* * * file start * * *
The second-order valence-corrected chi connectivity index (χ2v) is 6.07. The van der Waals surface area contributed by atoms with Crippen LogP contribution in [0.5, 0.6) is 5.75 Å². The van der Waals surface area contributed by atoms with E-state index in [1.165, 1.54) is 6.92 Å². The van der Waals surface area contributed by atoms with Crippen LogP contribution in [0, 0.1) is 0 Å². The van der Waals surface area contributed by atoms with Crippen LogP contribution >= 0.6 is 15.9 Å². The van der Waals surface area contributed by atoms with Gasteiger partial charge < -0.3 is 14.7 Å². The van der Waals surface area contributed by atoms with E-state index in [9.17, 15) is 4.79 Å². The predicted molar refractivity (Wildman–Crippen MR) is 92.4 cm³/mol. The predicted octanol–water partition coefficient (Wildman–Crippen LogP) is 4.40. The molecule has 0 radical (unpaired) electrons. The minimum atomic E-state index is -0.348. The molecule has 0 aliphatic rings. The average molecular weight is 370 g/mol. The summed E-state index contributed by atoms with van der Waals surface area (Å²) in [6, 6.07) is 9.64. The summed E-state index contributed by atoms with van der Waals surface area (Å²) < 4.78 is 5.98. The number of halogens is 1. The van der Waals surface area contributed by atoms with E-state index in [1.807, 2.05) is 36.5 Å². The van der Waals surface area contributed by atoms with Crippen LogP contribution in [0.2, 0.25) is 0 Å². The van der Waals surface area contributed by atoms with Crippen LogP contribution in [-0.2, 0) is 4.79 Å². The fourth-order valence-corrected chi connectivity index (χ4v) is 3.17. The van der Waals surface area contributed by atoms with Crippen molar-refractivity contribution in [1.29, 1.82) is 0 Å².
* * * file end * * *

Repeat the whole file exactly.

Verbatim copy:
The second-order valence-corrected chi connectivity index (χ2v) is 6.07. The van der Waals surface area contributed by atoms with Crippen LogP contribution in [0.5, 0.6) is 5.75 Å². The van der Waals surface area contributed by atoms with E-state index in [1.165, 1.54) is 6.92 Å². The van der Waals surface area contributed by atoms with Crippen LogP contribution in [0, 0.1) is 0 Å². The van der Waals surface area contributed by atoms with Crippen LogP contribution >= 0.6 is 15.9 Å². The van der Waals surface area contributed by atoms with Gasteiger partial charge < -0.3 is 14.7 Å². The van der Waals surface area contributed by atoms with E-state index in [9.17, 15) is 4.79 Å². The predicted molar refractivity (Wildman–Crippen MR) is 92.4 cm³/mol. The predicted octanol–water partition coefficient (Wildman–Crippen LogP) is 4.40. The molecule has 0 radical (unpaired) electrons. The minimum atomic E-state index is -0.348. The molecule has 0 aliphatic rings. The average molecular weight is 370 g/mol. The summed E-state index contributed by atoms with van der Waals surface area (Å²) in [6, 6.07) is 9.64. The summed E-state index contributed by atoms with van der Waals surface area (Å²) < 4.78 is 5.98. The number of halogens is 1. The van der Waals surface area contributed by atoms with E-state index in [1.807, 2.05) is 36.5 Å². The van der Waals surface area contributed by atoms with Crippen LogP contribution in [0.2, 0.25) is 0 Å². The van der Waals surface area contributed by atoms with Crippen LogP contribution in [-0.2, 0) is 4.79 Å². The fourth-order valence-corrected chi connectivity index (χ4v) is 3.17. The van der Waals surface area contributed by atoms with Crippen molar-refractivity contribution in [1.29, 1.82) is 0 Å².